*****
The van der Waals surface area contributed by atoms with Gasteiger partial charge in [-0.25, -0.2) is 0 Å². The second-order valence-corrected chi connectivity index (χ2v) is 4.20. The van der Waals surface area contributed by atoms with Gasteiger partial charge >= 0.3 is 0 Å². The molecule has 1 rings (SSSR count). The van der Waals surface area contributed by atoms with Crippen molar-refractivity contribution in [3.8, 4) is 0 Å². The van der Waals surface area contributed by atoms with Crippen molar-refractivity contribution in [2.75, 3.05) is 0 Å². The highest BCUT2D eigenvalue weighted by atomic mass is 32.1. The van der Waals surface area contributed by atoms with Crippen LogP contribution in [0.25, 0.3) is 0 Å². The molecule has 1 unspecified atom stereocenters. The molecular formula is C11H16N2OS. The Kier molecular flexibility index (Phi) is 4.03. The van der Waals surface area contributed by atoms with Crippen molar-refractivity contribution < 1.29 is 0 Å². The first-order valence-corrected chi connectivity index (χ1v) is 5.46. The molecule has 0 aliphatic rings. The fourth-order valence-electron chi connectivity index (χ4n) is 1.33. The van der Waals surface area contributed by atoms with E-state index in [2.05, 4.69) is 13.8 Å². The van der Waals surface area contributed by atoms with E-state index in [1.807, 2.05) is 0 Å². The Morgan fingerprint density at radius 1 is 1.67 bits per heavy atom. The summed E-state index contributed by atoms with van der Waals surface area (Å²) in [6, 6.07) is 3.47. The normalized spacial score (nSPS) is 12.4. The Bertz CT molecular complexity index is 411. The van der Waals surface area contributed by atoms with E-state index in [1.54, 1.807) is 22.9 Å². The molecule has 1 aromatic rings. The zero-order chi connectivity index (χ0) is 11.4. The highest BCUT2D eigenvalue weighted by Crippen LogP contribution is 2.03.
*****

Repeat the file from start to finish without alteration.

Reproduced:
The van der Waals surface area contributed by atoms with Gasteiger partial charge in [-0.25, -0.2) is 0 Å². The second-order valence-corrected chi connectivity index (χ2v) is 4.20. The van der Waals surface area contributed by atoms with Gasteiger partial charge >= 0.3 is 0 Å². The molecule has 1 rings (SSSR count). The van der Waals surface area contributed by atoms with Crippen molar-refractivity contribution in [3.8, 4) is 0 Å². The van der Waals surface area contributed by atoms with Crippen molar-refractivity contribution in [2.75, 3.05) is 0 Å². The highest BCUT2D eigenvalue weighted by atomic mass is 32.1. The van der Waals surface area contributed by atoms with Crippen LogP contribution in [0.25, 0.3) is 0 Å². The molecule has 1 unspecified atom stereocenters. The molecular formula is C11H16N2OS. The Kier molecular flexibility index (Phi) is 4.03. The van der Waals surface area contributed by atoms with Crippen molar-refractivity contribution < 1.29 is 0 Å². The first-order valence-corrected chi connectivity index (χ1v) is 5.46. The molecule has 0 aliphatic rings. The fourth-order valence-electron chi connectivity index (χ4n) is 1.33. The van der Waals surface area contributed by atoms with E-state index in [2.05, 4.69) is 13.8 Å². The van der Waals surface area contributed by atoms with E-state index in [1.807, 2.05) is 0 Å². The Morgan fingerprint density at radius 1 is 1.67 bits per heavy atom. The summed E-state index contributed by atoms with van der Waals surface area (Å²) in [6, 6.07) is 3.47. The normalized spacial score (nSPS) is 12.4. The Bertz CT molecular complexity index is 411. The van der Waals surface area contributed by atoms with E-state index in [1.54, 1.807) is 22.9 Å². The molecule has 1 aromatic rings. The zero-order chi connectivity index (χ0) is 11.4. The highest BCUT2D eigenvalue weighted by Crippen LogP contribution is 2.03.